Interview of the month - James Harrison talks to us about technology
James Harrison – the former of Technology Consulting Services answers our questions about technology in hospitality. With 15 years’ experience in technology, and more than half of that time dedicated to the Hospitality sector, James has a wealth of knowledge but also a millennial’s eye view. James has worked with a multitude of consultants over time, many of whom helped shape the knowledge he now brings to the table, others just reinforced the need to share his experience with others.
James’ career has encompassed many technical and consultative roles, focusing on network architecture, WiFi, VOIP and IPTV. With a blend of technical skills that also includes RF architecture, this completes a “holy trinity” of requirements for the Hotel Guest Room. Spending the last 8 years travelling the globe, has given James a close insight into requirements of all regions of the world.
The Initiative: In the hospitality sector, the biggest energy, and what follows – the revenue, come from operations. We know those best in managing the constant chaos of a busy hotel or a restaurant, those who place the relations between the host and the guest, are rather unlikely to be tech geeks. Many modern managers understand some of the modern technologies that surround us, but they don’t fully comprehend the vast oceans of new products available for both, Front of the House, and Back of the House. Even the IT department in hospitality are used to managing hardware and networks, rather than multiple software and systems. Do we have to change the way we manage our hotels, restaurants and employees in the era of technology? Is this the high time for getting more hands on? Or should we be introducing Technology Development as a part of our organisational structure?
James Harrison: As a technology consultant, and someone who is passionate in the use of technology, I believe very strongly that technology should be complimentary in its use. This is to say, that changing the way a hotel is managed is not the starting point. The starting point should always be correctly identifying the problem, and seeking out the correct person, or software to solve the issue.
As for getting more hands on, technology should be the enabler that allows you to get more hands on, but that is hands on with your actual day job, giving the guests the experience they crave! Good technology should enable you to be “hands off” the technology. While we know that a “set and forget” mindset is dangerous when it comes to technology deployments, this is no excuse for a poor deployment that needs constant fine tuning!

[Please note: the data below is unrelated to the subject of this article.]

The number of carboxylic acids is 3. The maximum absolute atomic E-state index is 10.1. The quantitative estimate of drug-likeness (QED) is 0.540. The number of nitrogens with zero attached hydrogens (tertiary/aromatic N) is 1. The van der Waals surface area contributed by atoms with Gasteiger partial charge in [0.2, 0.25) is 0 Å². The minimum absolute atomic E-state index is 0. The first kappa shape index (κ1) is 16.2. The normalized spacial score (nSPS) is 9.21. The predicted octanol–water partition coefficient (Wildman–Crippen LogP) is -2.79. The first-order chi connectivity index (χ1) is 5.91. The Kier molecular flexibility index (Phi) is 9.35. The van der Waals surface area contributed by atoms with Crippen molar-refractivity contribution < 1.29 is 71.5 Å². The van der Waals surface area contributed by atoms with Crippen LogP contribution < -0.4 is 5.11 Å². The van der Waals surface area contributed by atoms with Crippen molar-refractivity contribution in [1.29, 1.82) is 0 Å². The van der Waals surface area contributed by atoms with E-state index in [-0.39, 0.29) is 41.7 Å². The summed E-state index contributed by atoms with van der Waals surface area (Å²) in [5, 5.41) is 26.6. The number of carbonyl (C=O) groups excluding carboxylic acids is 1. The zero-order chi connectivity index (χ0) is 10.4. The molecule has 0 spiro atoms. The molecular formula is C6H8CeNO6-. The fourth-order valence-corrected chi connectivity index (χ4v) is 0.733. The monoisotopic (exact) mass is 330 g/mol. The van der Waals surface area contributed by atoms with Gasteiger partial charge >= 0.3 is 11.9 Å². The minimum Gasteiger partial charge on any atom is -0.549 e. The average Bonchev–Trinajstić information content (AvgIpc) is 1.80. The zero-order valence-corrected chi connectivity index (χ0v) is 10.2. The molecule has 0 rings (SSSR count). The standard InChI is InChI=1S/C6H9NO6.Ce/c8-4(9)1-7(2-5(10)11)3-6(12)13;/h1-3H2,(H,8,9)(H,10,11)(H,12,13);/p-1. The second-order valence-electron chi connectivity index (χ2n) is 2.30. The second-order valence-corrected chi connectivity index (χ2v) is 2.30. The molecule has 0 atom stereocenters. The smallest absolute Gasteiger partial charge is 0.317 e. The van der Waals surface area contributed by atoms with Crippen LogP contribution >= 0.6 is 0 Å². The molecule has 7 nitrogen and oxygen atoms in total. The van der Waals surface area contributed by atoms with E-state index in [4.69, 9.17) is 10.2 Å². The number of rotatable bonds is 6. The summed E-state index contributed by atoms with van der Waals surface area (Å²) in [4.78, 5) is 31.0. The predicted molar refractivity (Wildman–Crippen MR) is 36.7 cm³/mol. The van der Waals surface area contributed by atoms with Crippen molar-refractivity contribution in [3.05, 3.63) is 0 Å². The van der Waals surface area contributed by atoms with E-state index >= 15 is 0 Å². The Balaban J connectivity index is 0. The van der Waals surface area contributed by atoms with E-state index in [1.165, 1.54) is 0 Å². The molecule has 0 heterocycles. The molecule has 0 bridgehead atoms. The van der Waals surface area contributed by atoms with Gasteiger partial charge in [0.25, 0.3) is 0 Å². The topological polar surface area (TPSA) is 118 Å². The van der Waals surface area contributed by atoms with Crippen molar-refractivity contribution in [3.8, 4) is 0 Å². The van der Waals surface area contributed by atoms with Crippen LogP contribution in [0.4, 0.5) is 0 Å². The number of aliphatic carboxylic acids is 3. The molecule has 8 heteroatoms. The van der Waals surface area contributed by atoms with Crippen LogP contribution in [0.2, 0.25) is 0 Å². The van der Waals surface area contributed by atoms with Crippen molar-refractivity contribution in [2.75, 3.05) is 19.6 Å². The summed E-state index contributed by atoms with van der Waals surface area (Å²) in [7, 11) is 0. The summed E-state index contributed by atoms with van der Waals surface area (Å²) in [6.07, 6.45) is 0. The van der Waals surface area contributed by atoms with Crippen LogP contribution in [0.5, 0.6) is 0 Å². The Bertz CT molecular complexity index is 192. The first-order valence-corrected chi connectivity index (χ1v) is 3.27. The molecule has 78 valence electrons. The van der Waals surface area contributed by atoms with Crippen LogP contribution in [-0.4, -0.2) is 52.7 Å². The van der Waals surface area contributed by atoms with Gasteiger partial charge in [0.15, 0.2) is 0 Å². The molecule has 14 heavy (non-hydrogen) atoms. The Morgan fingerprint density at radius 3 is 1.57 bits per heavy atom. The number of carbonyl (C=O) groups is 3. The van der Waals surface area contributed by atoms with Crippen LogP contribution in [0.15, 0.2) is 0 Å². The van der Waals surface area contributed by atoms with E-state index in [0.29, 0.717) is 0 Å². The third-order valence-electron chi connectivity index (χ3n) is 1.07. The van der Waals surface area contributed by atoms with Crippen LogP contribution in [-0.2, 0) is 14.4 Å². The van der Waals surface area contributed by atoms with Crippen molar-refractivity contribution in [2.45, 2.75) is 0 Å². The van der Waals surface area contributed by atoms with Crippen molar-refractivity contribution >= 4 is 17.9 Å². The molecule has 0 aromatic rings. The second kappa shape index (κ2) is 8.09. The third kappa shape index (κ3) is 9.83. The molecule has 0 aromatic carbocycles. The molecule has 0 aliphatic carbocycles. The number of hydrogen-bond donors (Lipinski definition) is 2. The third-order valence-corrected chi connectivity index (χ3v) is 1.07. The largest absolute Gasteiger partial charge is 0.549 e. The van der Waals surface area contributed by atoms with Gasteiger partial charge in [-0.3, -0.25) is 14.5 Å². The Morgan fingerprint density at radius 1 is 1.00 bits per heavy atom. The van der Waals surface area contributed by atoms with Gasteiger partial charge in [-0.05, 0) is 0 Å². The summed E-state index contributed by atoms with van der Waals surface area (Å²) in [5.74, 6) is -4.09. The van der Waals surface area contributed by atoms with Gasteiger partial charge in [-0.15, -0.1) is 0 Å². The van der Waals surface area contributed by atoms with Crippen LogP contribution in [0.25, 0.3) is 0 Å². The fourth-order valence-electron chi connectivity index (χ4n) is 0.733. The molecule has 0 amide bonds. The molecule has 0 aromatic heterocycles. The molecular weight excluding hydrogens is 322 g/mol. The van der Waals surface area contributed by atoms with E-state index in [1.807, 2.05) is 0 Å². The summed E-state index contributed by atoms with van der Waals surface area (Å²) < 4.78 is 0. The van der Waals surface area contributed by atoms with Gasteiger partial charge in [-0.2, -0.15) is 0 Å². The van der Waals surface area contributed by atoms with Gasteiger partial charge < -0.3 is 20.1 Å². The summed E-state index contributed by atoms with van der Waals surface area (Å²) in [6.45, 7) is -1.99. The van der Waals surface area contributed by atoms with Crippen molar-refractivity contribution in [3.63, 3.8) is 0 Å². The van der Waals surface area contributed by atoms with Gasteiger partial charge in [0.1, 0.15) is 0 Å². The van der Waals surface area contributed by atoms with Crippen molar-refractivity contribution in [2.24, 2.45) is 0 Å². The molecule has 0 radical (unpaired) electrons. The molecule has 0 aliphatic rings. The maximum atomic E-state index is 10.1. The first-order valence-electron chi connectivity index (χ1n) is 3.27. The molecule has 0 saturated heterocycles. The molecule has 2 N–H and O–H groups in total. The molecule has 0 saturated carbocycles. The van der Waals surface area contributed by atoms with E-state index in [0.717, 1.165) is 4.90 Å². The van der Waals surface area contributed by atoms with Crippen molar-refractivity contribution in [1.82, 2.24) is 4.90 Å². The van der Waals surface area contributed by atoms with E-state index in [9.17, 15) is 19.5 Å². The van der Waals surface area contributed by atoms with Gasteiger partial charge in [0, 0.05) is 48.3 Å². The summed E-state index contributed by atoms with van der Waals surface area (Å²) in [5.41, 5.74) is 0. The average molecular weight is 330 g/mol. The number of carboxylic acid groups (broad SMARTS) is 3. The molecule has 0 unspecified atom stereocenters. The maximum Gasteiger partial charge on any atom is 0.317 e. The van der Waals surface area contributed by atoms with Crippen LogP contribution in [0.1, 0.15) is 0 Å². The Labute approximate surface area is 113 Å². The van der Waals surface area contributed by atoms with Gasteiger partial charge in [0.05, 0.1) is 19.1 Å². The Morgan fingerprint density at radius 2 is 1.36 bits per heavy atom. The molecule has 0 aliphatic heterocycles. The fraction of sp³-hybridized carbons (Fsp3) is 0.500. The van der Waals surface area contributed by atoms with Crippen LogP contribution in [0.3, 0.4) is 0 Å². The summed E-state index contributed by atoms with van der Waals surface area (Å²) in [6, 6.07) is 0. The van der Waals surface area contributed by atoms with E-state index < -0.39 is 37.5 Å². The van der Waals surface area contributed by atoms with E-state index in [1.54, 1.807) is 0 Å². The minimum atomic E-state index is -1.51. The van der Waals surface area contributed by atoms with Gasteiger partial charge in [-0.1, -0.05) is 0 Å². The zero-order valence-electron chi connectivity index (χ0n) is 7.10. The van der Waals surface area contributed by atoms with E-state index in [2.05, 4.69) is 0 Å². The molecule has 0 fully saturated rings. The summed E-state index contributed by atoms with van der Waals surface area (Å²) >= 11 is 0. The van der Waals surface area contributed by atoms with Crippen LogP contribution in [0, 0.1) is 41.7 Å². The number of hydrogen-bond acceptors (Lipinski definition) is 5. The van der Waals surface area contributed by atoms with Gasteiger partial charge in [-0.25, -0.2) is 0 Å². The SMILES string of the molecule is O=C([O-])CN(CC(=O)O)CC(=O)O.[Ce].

Technology development however, is a critical part of any organisational structure. Hotels, restaurants, all hospitality providers should look to have technology champions. People who do the day job, have a passion for technology (or at least an interest), but are not part of the IT department. These people should be allowed to identify issues where they believe there is an opportunity to improve process, reduce costs, or improve guest satisfaction. Long gone are the days of IT departments making technology decisions because it makes their lives easier.
TI: Technology seems to start saving us a lot of time in running our businesses, and it also optimises revenues in many ways, and for as much as in case of large organisations it is quite obvious we need dedicated teams to roll out, implement and monitor the systems in use, many owners of small businesses are left confused. To what extent can we trust our own research and judgement in what products we need to implement? When do we need to turn to a consultant for help?
JH: Absolutely. Technology deployments should not be taken lightly. As for where you take on help, and whether you turn to a consultant depends on the knowledge level in your existing team. As a consultant, I would first say it is key to analyse the knowledge you have as part of your team to see who can bring their skills to your project. Maybe there is people who can help identify where you have needs, issues, pain points. If you first identify these then you could turn to a consulting firm, such as HotelTCS, who can help you determine which technology products can solve some of these issues.
Correctly selecting a consultant can then help you manage and deploy the project, ensuring it stays within the agreed budget.
If you struggle to find time or knowledge internally, a consultancy firm can help by beginning the project with a business analyst or process consultant, before engaging the technical team.
TI: Technology advances so fast nowadays, we see new software popping out like mushrooms after rain on a cool November day. Executives, directors and managers in hotels get literally bombarded with invitations for free dinners with system presentations, demos and staff trainings, sponsored products, you name it. There are AI systems for Front of the House that help with guest profiling and chat bots, systems to integrate the guest room tech, not mentioning the extremes like self-check in stations for some hotel brands. For the admin side, we now have countless systems for almost everything – employee sign in with geo location that is connected to payroll, employment engagement measuring phone apps, too many to name. Maintenance, purchasing, stocktaking, people management – literally every area of hotel operation has something new, innovative, exciting happening now. For the smoothest operation, all those systems need to be able to speak to each other, and we know data transferability is slowly becoming an issue nowadays. How to make sure we are choosing right products for our businesses? Do we have to create technology implementation strategies?